When the shaft of plunger 109 is substantially in contact with the end of rod 114 within the second end 300 of arm 112 and the other end of rod 114 is inserted into the divot 123 of the trunnion 115, the arm 112 cannot substantially move, even though compression spring 116 and torsion spring 117 create a force around the hole 201 of the first end 200 of the arm 114. Instead, the passive dynamically disconnecting arm 100 provides positive engagement to the object even during shock and vibration loads since the shaft of plunger 110 does not release arm 114.

FIG. 5a details the passive dynamically disconnecting arm connected to an object 501. Object 501 can be any object or projectile well known within the art such as, but not limited to, a weapon, missile, or drop tank. When the passive dynamically disconnecting arm 100 is attached to the object 501, the connector 101 conductors electrical signals, or the like, to or from the object 101 and the control systems of the surface or aircraft which the passive dynamically disconnecting arm is attached.

As described above and shown in FIG. 5a, the second end of arm 112 and shoulder housing 104 are attached to the shoulder mounting bracket 301 whereby the housing 103 attaches to shoulder housing 104 utilizing shoulder screw 107, pressure spring 105 and washer 106. The connector 101 is attached to housing 103 thereby a floating platform is created for the connector, as described above. The second end of arm 112 features shoulder mounting bracket 301 where plunger 110 is operatively coupled thereto. The object 501 couples to the connector 101 and forces the spring 109 of the plunger 110 to compress thereby causing the elongated member of the plunger 110 to be in contact with rod 113.

In this position, if the object 501 moves, the connector 101 remains substantially operatively coupled to object 501 due to the floating platform created by the pressure spring 105 within shoulder housing 104 and housing 103. This floating platform provides positive, passive engagement and minimum radial force enabling the connector 101 by means of its attachment to shoulder housing 104 to shift without decoupling the connector 101 from the object 501. Therefore, the connector 101 moves in the direction of the object 501 without prematurely decoupling from the object 501.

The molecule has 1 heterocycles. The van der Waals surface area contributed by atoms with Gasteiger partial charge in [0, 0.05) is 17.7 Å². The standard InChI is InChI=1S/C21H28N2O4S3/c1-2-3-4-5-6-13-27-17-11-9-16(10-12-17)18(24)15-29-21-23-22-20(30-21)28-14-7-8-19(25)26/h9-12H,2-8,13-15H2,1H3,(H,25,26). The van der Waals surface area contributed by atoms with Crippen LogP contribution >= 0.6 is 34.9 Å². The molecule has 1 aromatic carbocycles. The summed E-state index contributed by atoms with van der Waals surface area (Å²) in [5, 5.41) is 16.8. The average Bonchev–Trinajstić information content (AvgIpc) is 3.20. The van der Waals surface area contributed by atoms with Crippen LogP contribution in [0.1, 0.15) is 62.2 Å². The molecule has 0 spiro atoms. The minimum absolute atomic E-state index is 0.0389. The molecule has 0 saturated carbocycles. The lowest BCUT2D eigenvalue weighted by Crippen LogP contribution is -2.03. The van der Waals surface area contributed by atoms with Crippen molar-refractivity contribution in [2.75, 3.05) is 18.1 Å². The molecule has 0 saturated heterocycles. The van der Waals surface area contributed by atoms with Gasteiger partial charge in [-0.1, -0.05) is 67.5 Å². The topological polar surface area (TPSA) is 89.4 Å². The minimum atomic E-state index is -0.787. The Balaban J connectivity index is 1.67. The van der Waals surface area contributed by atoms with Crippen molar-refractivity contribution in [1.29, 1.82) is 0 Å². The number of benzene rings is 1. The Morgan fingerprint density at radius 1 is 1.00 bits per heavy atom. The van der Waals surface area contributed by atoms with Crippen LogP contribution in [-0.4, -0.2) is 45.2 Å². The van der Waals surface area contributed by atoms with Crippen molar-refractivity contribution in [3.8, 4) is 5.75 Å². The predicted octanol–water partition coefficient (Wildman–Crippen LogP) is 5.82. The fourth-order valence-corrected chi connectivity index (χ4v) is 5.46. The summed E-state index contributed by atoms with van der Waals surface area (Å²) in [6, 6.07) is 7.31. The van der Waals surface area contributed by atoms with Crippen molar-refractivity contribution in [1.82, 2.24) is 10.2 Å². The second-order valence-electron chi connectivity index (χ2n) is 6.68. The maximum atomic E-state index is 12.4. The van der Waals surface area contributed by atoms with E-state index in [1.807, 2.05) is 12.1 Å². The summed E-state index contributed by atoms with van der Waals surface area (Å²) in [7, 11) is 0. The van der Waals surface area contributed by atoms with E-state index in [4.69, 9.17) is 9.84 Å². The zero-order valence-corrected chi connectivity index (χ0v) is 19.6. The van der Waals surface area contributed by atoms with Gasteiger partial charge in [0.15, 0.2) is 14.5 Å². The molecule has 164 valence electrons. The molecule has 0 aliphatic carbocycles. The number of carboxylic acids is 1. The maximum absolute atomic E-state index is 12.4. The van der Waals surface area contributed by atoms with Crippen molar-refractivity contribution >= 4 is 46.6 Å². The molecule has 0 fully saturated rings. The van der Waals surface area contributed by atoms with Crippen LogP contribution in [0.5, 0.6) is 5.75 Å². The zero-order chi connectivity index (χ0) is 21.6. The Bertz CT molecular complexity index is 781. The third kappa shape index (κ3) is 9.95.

Plunger 110 is an elongated member having two ends wherein the first end is in contact with object 501 and the second end of plunger 110 is elongated and is within arm 112. Within arm 112 is rod 113 having two ends wherein in FIG. 5a, the first end of rod 113 is shown in contact with the second end of plunger 110 inside arm 112.

FIG. 5b shows in greater detail the trunnion 115 having divot 123 within its elongated member. While FIG. 5b does not show the other elements of the arm 112, it is to be understood that the elements are present. As described above, the rod 114 is within the slot 113 of the arm 112 and since the second end of the rod 114 is braced against the plunger 110, as described above, the first end of rod 114 is within the divot 123 of the trunnion 115 thereby causing the first end of the rod 114 to be frictionally attached to trunnion 115. While not shown in FIG. 5b, this frictional attachment prevents the arm 112 from rotating due to the force exerted around the hole 200 of the arm 112 by the torsion spring 117.